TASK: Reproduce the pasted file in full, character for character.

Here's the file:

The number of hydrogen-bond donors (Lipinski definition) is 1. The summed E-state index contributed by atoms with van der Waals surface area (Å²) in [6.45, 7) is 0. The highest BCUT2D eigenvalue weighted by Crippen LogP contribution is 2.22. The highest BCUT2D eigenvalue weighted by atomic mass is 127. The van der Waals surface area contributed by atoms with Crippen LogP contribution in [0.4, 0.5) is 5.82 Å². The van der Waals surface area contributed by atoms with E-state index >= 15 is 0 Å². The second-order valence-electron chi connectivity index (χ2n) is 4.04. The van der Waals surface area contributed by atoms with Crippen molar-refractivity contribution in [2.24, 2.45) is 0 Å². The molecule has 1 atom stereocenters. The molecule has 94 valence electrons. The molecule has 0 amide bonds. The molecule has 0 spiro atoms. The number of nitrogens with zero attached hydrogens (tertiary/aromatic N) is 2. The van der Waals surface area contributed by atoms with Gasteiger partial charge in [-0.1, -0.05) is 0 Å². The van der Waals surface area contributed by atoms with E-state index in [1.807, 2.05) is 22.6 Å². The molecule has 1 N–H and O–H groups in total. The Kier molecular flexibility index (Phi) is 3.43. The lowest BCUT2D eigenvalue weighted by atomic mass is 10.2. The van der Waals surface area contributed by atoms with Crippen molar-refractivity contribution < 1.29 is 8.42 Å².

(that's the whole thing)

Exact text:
The number of hydrogen-bond donors (Lipinski definition) is 1. The summed E-state index contributed by atoms with van der Waals surface area (Å²) in [6.45, 7) is 0. The highest BCUT2D eigenvalue weighted by Crippen LogP contribution is 2.22. The highest BCUT2D eigenvalue weighted by atomic mass is 127. The van der Waals surface area contributed by atoms with Crippen LogP contribution in [0.4, 0.5) is 5.82 Å². The van der Waals surface area contributed by atoms with E-state index >= 15 is 0 Å². The second-order valence-electron chi connectivity index (χ2n) is 4.04. The van der Waals surface area contributed by atoms with Crippen molar-refractivity contribution in [2.24, 2.45) is 0 Å². The molecule has 1 atom stereocenters. The molecule has 94 valence electrons. The molecule has 0 amide bonds. The molecule has 0 spiro atoms. The number of nitrogens with zero attached hydrogens (tertiary/aromatic N) is 2. The van der Waals surface area contributed by atoms with Gasteiger partial charge in [-0.1, -0.05) is 0 Å². The van der Waals surface area contributed by atoms with E-state index in [1.807, 2.05) is 22.6 Å². The molecule has 1 N–H and O–H groups in total. The Kier molecular flexibility index (Phi) is 3.43. The lowest BCUT2D eigenvalue weighted by atomic mass is 10.2. The van der Waals surface area contributed by atoms with Crippen molar-refractivity contribution < 1.29 is 8.42 Å².